Sunday, July 26, 2009
The Alley formerly known as "Corporation Lane"
On a Friday afternoon in early October 2004, then Lord Mayor of Melbourne, John So, stood on a ladder in Melbourne’s central business district and fastened a screw in a sign that read “ACDC Lane”. He then addressed the assembled crowd: “As the song says, this is a highway to hell. But I say this is a lane to heaven. Let us rock!”
Lord Mayor So punched the air in his best stadium rock style and bagpipers in attendance launched into one of AC/DC’s anthems, It’s a Long Way to the Top (If You Wanna Rock and Roll).
Prior to Lord Mayor So’s proclamation, Corporation Lane was a short, thoroughly unremarkable cul de sac between a restaurant and a café. A few steps away was the rear entrance to the imposing 101 Collins Street office tower, the home to Melbourne’s business elite and possibly the city’s most exclusive and expensive address. Corporation Lane, initially named in 1905, featured some stencil art, peeling posters promoting upcoming dance parties, a set of rubbish bins and an almost indistinguishable door that, after dark, provided access to “Cherry”, described in a City Council proposal as a “rock grunge bar”. The lane’s only daylight inhabitants were city office workers intent upon a discrete cigarette. At night, it hosted drinkers on their way to Cherry or the nearby “Honkytonks” club. Little may have changed upon the departure of Lord Mayor So and the bagpipers, but by then Corporation Lane, in name at least, was no longer.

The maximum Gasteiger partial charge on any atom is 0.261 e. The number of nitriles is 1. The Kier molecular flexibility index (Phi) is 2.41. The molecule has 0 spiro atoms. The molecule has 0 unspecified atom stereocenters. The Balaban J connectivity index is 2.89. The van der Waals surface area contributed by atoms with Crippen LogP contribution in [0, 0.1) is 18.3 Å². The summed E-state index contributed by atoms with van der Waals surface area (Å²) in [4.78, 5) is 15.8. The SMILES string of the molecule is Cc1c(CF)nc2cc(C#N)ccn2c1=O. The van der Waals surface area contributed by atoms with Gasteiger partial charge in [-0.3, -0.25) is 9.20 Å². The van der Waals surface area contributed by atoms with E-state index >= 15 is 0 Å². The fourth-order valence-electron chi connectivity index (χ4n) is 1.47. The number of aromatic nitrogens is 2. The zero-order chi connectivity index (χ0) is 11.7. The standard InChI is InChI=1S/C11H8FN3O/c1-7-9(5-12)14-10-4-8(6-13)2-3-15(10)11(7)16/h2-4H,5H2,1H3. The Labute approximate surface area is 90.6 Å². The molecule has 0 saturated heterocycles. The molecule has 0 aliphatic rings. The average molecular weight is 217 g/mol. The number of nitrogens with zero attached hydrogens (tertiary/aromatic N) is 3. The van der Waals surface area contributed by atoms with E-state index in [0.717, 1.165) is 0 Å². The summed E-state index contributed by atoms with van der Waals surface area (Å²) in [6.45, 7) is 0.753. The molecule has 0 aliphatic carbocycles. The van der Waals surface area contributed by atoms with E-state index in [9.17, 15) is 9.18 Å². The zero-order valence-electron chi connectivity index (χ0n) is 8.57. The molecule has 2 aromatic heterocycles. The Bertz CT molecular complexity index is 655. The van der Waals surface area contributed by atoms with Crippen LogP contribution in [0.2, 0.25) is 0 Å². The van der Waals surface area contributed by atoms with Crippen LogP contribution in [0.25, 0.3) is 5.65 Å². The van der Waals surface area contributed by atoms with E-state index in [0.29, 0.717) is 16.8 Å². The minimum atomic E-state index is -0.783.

The Melbourne City Council voted to rename the lane “ACDC Lane” at a meeting held in September 2004, the idea having first been floated by local music journalist Patrick Donovan. Once made, the Council was keen to emphasise the rebel rock cred of its decision: a victory against the squares by a Council riding high on an “onslaught of support from AC/DC fans” that included a petition from an AC/DC fan club in Sweden. For some time however, the move was in serious doubt. Objections were received and the Council almost shelved the proposal, looking at alternative ways of recognizing the band. As neighbouring businesses offered stern resistance, City Councillors were forced to defend suggestions that a lane named after AC/DC would bring an undesirable presence to the location.
The owner of a nearby restaurant campaigned against the proposal, claiming that the people who would be attracted to a lane named after AC/DC would “cause trouble”. Even prior to Lord Mayor So climbing his stepladder in October, the owner of Cherry Bar reported that pilgrims were arriving at the site to have their photos taken. Extra copies of the “ACDC Lane” sign were duly manufactured in anticipation that devotees would try to leave the location with a lasting souvenir, although one City Councillor noted that to succeed “you’d have to come with some pretty good equipment”.
When asked whether he was the AC or the DC, Bon Scott used to say, “Neither, I’m the lightning flash in the middle!” Devotees of AC/DC who make it to the lane named in the band’s honour have to settle for the absence of what the Melbourne City Council described as “the distinctive slash or lightning bolt used to separate the AC from the DC”. The Council explained that the Office of the Registrar of Geographic Names would not permit its inclusion.